MORE than 6,200 people in Swindon accessed £16.7 million in government grants for self-employed workers.

The funding came as part of the second instalment of the self-employment income support scheme which aims to cover earnings lost during June and August as a result of the pandemic.

The first instalment gave out £24.1 million to people in Swindon to cover their March, April and May income.

Self-employed people have had six months of income support during the coronavirus pandemic as the first grant covered up to 80 per cent of their average monthly profits and the second covered up to 70 per cent of that figure.

South Swindon MP Robert Buckland said: “We have many excellent small local businesses here, so I am pleased that the government has supported self-employed workers at this very difficult time, when it has been needed the most.

“In addition to the financial support for self-employed workers, I have been running a 'small local business support campaign' because they are at the heart of our local economy and it is vital that we keep them going strong.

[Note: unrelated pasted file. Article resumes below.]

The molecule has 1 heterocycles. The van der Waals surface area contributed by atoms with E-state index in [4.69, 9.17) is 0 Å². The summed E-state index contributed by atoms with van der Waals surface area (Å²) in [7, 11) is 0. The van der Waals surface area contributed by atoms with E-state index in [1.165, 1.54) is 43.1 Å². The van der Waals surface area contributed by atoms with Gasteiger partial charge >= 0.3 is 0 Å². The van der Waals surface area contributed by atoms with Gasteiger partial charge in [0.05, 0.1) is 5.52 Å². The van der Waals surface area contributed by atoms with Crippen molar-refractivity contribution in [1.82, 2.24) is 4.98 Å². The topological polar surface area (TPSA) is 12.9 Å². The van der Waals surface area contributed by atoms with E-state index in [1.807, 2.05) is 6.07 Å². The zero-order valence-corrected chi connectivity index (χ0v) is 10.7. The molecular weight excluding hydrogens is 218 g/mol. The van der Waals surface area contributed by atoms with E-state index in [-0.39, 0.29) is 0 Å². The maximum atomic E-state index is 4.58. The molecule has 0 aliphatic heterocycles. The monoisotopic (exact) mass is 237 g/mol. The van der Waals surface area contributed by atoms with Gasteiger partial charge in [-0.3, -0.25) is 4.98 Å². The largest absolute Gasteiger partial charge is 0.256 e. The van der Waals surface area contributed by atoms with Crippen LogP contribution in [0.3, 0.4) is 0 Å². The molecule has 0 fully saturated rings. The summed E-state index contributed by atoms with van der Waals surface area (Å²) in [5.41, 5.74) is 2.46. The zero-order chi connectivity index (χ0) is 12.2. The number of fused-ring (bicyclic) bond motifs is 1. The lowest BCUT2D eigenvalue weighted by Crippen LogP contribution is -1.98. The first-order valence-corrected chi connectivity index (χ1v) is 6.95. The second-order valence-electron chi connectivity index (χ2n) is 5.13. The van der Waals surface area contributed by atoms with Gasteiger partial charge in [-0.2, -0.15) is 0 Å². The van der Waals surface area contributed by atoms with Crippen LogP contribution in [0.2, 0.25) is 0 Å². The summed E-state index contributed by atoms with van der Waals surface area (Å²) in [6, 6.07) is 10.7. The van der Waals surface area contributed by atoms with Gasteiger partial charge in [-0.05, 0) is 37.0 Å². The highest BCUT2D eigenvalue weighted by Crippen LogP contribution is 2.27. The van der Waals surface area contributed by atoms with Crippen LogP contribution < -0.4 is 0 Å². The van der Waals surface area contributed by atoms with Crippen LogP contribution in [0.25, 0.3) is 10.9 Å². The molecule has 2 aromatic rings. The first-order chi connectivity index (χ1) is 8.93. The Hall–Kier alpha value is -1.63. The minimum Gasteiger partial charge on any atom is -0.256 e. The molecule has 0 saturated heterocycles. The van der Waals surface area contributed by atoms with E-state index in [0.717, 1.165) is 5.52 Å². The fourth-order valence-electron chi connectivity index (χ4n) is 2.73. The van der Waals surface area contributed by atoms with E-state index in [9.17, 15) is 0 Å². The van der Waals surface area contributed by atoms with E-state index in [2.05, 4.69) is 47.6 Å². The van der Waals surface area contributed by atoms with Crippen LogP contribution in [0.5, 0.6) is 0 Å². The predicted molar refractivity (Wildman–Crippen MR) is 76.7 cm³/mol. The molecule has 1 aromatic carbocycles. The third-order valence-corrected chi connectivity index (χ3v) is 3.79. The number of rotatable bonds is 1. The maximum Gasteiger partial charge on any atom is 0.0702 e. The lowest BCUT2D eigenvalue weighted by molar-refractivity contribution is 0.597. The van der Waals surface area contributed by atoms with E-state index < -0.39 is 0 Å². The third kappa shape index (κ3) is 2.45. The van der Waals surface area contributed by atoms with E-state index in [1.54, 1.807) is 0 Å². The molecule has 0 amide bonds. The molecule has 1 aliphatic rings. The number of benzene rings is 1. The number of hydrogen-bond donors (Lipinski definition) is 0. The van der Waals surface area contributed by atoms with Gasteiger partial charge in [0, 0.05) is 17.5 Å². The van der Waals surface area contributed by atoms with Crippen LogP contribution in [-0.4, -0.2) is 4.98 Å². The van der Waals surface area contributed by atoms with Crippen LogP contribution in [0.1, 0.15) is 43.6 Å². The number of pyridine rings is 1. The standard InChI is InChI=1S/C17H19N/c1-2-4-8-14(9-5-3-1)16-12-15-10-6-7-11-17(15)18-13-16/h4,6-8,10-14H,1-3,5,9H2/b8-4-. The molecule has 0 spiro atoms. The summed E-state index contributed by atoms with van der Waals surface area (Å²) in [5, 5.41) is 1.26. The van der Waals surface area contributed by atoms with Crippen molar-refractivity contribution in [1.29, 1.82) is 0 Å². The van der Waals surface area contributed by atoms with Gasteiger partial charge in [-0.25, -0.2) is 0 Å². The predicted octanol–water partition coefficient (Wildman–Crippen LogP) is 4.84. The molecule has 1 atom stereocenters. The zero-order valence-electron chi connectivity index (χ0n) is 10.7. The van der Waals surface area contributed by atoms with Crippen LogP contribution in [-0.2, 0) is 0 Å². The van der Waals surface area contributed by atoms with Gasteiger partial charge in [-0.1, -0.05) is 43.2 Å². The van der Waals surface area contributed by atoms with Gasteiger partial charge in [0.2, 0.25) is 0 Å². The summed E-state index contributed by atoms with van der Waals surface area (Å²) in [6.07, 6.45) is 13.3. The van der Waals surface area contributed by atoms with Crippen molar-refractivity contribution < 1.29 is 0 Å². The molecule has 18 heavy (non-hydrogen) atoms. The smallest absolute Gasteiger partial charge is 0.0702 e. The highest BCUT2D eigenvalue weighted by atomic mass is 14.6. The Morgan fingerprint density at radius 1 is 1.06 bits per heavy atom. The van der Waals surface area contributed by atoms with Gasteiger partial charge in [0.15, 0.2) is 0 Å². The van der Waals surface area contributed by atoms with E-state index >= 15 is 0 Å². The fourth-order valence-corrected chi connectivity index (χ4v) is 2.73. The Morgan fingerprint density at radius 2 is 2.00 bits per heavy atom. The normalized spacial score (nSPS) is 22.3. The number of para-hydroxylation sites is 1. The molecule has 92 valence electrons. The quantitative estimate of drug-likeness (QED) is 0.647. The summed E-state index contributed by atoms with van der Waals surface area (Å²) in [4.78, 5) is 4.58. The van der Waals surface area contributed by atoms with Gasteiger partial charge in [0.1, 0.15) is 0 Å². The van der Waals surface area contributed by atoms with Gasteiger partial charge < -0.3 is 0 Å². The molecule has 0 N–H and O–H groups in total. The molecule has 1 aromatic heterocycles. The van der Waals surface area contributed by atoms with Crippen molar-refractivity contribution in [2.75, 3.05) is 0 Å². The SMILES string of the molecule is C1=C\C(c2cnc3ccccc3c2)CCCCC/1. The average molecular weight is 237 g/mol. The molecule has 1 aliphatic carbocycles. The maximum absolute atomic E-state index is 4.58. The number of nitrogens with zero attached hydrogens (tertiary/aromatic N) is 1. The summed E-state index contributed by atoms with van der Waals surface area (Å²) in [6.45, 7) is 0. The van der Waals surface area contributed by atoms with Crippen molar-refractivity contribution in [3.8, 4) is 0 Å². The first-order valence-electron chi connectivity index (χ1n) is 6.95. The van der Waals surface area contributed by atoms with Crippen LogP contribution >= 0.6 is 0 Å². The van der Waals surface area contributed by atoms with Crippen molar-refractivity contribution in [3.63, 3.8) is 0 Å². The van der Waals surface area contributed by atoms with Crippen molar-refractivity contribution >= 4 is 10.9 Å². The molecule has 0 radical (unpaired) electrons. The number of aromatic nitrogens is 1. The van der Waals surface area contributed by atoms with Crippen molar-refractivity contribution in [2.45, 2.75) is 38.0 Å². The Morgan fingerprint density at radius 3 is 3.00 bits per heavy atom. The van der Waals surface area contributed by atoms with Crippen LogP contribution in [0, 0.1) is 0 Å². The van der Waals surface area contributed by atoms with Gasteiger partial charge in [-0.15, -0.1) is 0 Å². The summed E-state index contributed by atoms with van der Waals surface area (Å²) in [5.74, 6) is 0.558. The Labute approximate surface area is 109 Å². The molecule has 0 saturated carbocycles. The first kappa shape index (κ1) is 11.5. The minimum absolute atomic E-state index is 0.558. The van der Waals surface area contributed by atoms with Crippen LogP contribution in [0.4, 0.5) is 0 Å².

“I have been in touch with many local businesses here in South Swindon throughout this time. I have been promoting the wide range of services they offer locally on my website and social media pages and encouraging people to use them.”

North Swindon MP Justin Tomlinson added: “The coronavirus outbreak has been an extremely challenging time for businesses, and I have been very pleased to see the government step support to help thousands of self-employed people in Swindon.

"We know the challenges are not over, but I am confident that the government will continue to build on the unprecedented package of support it has already made available.”

New figures show that over 90,000 workers in the south west returned to their jobs part-time in the first month of the flexible furlough scheme.

The scheme, introduced in July, gives businesses the flexibility to bring employees back part-time, with the government paying 80 per cent of their wages for the hours not worked.

It has protected 808,900 jobs in the region since the pandemic began.

By 31 July, 357,500 people were on furlough – 266,900 full-time and 90,600 part-time. It means 44 per cent of those furloughed had returned to work full-time by the end of July.